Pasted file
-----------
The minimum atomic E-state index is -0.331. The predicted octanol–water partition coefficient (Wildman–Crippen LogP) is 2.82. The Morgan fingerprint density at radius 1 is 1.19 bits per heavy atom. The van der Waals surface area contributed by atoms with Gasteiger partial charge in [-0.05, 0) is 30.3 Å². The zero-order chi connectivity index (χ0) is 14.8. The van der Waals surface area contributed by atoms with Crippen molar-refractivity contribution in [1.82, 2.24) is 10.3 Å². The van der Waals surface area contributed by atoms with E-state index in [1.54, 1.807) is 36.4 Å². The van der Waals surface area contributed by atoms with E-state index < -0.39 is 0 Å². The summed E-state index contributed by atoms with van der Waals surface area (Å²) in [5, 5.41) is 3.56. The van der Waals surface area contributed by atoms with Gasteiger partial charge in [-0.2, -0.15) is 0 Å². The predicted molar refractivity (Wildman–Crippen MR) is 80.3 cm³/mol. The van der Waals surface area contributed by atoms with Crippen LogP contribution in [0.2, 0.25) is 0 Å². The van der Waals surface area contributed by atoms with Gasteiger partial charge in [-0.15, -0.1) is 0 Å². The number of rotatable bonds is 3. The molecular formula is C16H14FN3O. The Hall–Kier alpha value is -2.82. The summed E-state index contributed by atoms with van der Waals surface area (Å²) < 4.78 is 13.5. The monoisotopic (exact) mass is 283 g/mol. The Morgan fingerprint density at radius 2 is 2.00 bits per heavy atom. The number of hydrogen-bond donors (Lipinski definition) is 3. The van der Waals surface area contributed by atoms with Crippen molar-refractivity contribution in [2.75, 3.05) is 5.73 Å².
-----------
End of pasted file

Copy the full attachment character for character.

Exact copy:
The minimum atomic E-state index is -0.331. The predicted octanol–water partition coefficient (Wildman–Crippen LogP) is 2.82. The Morgan fingerprint density at radius 1 is 1.19 bits per heavy atom. The van der Waals surface area contributed by atoms with Gasteiger partial charge in [-0.05, 0) is 30.3 Å². The zero-order chi connectivity index (χ0) is 14.8. The van der Waals surface area contributed by atoms with Crippen molar-refractivity contribution in [1.82, 2.24) is 10.3 Å². The van der Waals surface area contributed by atoms with E-state index in [1.54, 1.807) is 36.4 Å². The van der Waals surface area contributed by atoms with E-state index < -0.39 is 0 Å². The summed E-state index contributed by atoms with van der Waals surface area (Å²) in [5, 5.41) is 3.56. The van der Waals surface area contributed by atoms with Gasteiger partial charge in [-0.2, -0.15) is 0 Å². The predicted molar refractivity (Wildman–Crippen MR) is 80.3 cm³/mol. The van der Waals surface area contributed by atoms with Crippen LogP contribution in [0.2, 0.25) is 0 Å². The van der Waals surface area contributed by atoms with Gasteiger partial charge in [-0.15, -0.1) is 0 Å². The number of rotatable bonds is 3. The molecular formula is C16H14FN3O. The Hall–Kier alpha value is -2.82. The summed E-state index contributed by atoms with van der Waals surface area (Å²) < 4.78 is 13.5. The monoisotopic (exact) mass is 283 g/mol. The Morgan fingerprint density at radius 2 is 2.00 bits per heavy atom. The number of hydrogen-bond donors (Lipinski definition) is 3. The van der Waals surface area contributed by atoms with Crippen molar-refractivity contribution in [2.75, 3.05) is 5.73 Å².